Why do Iowa and New Hampshire Matter?

10Jan12

After my previous post, a reader (I have one!) asked why we are so concerned about Iowa, and posited that it was because of the media fixation. To an extent, I would have to agree, but I think it goes a little further than that. Frankly, Iowa and New Hampshire matter because of the worst three aspects of American politics: shallow media, big money, and party control. They can also serve as a legitimate test for certain candidates, but not for all.

If you were to devise a system to determine the parties’ presidential nominees with the goals of fairness and representation, you would not start with Iowa and New Hampshire, and you would not start with a caucus. Both Iowa and New Hampshire are more white, more rural, more employed, and more conservative (each in their own way) than the rest of the country. In addition, Iowa chooses its delegates through a poll of the most ardent of the party faithful, rather than in any way similar to the way votes are cast in the election of electors that decides the next President.

Pundits like to cite the number of times that Iowa or New Hampshire has predicted the eventual nominee. Honestly, that’s a less-than-impressive statistic. Since the World War II there have been 16 Presidential elections, so there have been 32 nominating races for the two major parties. Of these 32, ten had incumbents running, though Ford and Carter faced major challengers. That makes a total of 24 contested nominating races since the end of World War II. On top of that, Iowa and New Hampshire set the tone for media coverage and campaign fund-raising for the rest of the race, so it’s rather like a first baseman betting on his own team to win a game — sure, he may get it right, but he does have some control over the outcome. I think it’s more telling that they get it wrong so often.

Without further pre-ramble, here are the three reasons that Iowa and New Hampshire matter:

Shallow Media:

The news media, particularly television news, covers politics like a horse race. It’s rare to have a reporter or anchor check a politician’s facts, or delve into the impacts of an policy or proposal. (If you want to find out whether a politician’s statement is truthful, I recommend Politifact.com, Factcheck.org, and the Washington Post’s Fact Checker on-line column.)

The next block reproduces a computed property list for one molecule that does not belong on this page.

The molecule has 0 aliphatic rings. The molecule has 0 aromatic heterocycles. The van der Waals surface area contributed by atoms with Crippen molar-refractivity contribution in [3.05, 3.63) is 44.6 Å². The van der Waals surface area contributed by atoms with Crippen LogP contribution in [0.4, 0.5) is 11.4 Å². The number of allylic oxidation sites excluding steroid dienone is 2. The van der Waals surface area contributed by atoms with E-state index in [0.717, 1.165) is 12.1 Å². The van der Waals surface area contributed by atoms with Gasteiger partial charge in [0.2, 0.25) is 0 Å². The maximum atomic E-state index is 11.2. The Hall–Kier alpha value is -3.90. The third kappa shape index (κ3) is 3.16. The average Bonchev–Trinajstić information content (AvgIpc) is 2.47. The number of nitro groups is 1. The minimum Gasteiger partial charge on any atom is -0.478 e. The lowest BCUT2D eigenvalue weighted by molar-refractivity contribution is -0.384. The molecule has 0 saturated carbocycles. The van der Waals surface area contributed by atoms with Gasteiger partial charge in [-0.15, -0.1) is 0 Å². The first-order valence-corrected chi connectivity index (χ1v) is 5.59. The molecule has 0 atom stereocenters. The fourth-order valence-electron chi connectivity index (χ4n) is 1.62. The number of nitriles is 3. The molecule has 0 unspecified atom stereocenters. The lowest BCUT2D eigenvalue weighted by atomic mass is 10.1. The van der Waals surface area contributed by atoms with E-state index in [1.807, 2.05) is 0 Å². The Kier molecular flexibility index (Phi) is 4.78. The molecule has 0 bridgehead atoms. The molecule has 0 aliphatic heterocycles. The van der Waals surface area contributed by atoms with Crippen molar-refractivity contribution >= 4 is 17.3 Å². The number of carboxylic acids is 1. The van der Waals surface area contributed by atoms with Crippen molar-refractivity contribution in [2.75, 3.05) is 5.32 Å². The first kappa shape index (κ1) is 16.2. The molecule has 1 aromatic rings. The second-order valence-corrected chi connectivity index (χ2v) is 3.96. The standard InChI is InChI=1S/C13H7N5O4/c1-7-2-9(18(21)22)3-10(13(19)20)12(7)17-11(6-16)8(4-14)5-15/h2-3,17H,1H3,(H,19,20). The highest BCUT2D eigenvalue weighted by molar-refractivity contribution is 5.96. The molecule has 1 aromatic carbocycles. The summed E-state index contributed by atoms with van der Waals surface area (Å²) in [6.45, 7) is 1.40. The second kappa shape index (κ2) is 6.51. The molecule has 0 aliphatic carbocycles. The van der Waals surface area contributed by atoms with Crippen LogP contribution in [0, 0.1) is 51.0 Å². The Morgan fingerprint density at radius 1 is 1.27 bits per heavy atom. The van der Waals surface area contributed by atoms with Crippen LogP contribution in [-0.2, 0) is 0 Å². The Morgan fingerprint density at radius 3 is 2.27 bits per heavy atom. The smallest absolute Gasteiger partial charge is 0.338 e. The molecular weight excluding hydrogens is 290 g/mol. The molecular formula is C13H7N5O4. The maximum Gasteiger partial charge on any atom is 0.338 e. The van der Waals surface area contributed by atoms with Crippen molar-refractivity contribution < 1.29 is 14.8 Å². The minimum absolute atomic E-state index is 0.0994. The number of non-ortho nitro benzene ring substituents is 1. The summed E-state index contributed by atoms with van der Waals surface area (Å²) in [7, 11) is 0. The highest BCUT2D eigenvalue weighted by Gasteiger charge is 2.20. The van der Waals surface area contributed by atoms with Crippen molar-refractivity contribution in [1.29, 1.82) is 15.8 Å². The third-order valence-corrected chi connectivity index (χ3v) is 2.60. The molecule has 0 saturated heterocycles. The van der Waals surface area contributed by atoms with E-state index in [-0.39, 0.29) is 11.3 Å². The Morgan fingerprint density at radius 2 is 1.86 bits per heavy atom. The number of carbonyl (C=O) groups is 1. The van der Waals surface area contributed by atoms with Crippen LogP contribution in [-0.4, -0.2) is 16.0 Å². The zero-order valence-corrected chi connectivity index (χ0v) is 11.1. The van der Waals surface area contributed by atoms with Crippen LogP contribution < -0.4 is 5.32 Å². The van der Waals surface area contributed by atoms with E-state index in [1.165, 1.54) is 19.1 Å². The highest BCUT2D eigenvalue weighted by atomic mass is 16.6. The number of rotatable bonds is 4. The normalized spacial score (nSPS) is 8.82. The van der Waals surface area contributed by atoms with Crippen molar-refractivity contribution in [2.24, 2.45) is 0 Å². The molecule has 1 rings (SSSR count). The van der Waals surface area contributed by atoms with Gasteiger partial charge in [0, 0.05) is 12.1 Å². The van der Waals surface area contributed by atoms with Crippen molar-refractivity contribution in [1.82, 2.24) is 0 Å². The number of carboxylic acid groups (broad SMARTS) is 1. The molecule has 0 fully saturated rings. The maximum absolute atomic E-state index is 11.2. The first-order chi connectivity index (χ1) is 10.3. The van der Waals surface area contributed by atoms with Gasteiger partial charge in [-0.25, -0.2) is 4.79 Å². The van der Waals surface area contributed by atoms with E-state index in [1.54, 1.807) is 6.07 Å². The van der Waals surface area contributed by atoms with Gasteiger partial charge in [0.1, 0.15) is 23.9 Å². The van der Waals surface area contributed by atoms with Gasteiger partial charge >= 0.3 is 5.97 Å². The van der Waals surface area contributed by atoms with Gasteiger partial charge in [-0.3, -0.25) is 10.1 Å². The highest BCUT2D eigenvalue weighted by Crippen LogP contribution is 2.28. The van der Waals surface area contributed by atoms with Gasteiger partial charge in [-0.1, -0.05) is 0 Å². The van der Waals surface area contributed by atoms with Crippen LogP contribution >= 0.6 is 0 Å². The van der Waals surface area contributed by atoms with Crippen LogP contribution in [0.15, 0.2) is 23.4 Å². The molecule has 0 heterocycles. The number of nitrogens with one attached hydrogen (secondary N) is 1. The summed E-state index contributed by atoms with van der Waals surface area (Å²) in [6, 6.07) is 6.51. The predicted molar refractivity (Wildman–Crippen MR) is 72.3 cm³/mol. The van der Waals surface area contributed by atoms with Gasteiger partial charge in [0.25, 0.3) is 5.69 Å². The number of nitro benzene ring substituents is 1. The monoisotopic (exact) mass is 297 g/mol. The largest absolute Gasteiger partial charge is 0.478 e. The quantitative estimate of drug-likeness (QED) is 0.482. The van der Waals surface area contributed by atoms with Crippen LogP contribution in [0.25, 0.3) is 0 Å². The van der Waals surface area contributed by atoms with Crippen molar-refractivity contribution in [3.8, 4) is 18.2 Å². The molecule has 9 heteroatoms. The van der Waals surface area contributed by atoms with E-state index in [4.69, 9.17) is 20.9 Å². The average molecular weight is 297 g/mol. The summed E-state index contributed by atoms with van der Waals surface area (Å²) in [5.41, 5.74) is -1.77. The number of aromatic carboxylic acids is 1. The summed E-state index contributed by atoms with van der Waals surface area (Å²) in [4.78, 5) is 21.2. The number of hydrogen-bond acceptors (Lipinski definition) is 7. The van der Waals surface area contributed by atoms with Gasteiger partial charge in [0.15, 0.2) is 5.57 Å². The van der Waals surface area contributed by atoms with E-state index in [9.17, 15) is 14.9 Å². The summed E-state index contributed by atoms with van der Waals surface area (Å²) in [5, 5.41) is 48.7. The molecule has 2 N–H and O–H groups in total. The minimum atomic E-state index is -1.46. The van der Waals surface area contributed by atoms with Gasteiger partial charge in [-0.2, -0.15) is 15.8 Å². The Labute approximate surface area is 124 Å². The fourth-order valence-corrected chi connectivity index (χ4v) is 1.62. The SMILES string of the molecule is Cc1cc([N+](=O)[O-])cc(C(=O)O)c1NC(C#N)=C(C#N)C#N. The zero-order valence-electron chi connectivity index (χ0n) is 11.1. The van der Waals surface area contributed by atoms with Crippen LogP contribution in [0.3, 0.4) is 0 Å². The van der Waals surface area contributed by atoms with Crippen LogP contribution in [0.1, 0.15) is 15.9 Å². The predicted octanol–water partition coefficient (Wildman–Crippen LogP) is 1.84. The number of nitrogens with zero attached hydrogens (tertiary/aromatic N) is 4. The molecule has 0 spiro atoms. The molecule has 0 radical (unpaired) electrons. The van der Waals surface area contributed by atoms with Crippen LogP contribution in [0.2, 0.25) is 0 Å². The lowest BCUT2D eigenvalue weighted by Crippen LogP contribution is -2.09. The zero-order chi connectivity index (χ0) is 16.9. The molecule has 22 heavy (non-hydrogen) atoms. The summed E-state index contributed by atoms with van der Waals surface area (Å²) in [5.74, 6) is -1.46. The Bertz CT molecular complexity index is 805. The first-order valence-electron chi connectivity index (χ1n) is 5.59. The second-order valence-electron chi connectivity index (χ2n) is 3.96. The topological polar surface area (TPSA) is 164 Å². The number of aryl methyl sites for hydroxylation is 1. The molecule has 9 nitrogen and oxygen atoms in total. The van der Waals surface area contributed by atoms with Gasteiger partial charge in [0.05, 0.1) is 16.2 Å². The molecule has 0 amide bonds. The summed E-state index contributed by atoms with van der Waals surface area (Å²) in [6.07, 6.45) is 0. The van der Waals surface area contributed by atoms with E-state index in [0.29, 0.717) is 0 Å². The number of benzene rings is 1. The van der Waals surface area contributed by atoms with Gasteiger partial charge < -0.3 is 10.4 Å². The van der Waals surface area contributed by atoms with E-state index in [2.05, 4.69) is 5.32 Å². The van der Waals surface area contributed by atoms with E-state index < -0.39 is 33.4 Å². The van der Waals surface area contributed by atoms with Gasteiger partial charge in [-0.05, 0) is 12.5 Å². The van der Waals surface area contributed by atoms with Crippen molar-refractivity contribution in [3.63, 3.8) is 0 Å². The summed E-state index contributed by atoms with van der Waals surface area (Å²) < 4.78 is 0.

In a horse race, somebody must win and somebody must lose. Even before Iowa and New Hampshire, the press focuses its coverage on those who are leading in the polls. Press coverage means free air time and greater name recognition. The winners find it easier to extend their lead; the losers find it harder to catch up.

Big Money:

There is not much more important in American politics than money. Remember that Barack Obama is said to have spent around one billion dollars in his 2008 campaign, and that’s just what his campaign spent. Individuals and groups supporting him also spent independently of his campaign.

Businesses and individuals don’t tend to give to candidates who they don’t think have a chance to win. Why would they? Even if we pretend that money doesn’t buy access, donors want their money to be spent effectively, and backing a candidate who will be running in the general election is the best way to do that. And, let’s face it, money does buy access — usually not results (directly), but it can get you in the door, where your ideas can be heard.

As a result, big money listens to the results of the polls. Again, the winners extend their lead, and the losers find it harder to catch up, if they don’t drop out entirely.

Party Control:

The way in which this affects the importance of the early contests is the most varied, and the Republicans this year have ceded some of it to their voters. The parties set the terms for the allocation of delegates from each state to their convention. For example, in the state of Washington, the Democrats can’t seem to decide whether to give any weight to the primary election (in a top-two primary state), or if they will only recognize the caucus results.

When delegates are apportioned on a winner-take-all basis, the nominee can be decided early, if they win enough contests by even a narrow plurality. In 2008, the Obama campaign was noted for knowing how the delegates were apportioned in each contest, and for investing the most time and money into those where he was likely to win delegates (and whether he would need to win overall in order to win those delegates).

In a winner-take all system, Romney would have received all the delegates from his win in Iowa. This year, the Republicans have decided that delegates will be apportioned proportionally. This means that Romney and Santorum should receive an equal number of delegates, and just a little more than Ron Paul. In theory, this should make the primary season longer. However, the field they have drawn seems to have staked itself heavily on the first four contests of the year, so the previous two factors may increase the importance of the early primaries, anyway.

In the end, Iowa and New Hampshire matter because the politicians, their contributors, their supporters, and the media have decided that they do, and act like they do. If they treated them as just the first contests of a long series (two of fifty), then they would be. After all, how many baseball teams decide that the season is lost after the first five games of the season?

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